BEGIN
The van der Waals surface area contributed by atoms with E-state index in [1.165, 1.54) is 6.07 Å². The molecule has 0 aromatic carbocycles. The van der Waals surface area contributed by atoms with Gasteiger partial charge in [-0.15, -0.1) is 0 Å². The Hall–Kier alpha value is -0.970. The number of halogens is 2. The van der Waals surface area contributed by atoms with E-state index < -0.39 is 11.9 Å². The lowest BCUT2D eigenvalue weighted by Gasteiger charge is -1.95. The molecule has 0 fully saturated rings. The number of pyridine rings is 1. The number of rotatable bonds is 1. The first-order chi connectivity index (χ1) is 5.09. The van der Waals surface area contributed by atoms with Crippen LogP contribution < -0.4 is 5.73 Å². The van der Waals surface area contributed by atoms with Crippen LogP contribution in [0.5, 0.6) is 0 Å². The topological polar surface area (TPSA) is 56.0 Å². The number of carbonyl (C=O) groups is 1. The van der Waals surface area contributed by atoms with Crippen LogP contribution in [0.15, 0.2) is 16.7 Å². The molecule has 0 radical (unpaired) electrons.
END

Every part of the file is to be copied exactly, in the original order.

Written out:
The van der Waals surface area contributed by atoms with E-state index in [1.165, 1.54) is 6.07 Å². The molecule has 0 aromatic carbocycles. The van der Waals surface area contributed by atoms with Gasteiger partial charge in [-0.15, -0.1) is 0 Å². The Hall–Kier alpha value is -0.970. The number of halogens is 2. The van der Waals surface area contributed by atoms with E-state index < -0.39 is 11.9 Å². The lowest BCUT2D eigenvalue weighted by Gasteiger charge is -1.95. The molecule has 0 fully saturated rings. The number of pyridine rings is 1. The number of rotatable bonds is 1. The first-order chi connectivity index (χ1) is 5.09. The van der Waals surface area contributed by atoms with Crippen LogP contribution < -0.4 is 5.73 Å². The van der Waals surface area contributed by atoms with Crippen LogP contribution in [0.5, 0.6) is 0 Å². The topological polar surface area (TPSA) is 56.0 Å². The number of carbonyl (C=O) groups is 1. The van der Waals surface area contributed by atoms with Crippen LogP contribution in [0.15, 0.2) is 16.7 Å². The molecule has 0 radical (unpaired) electrons.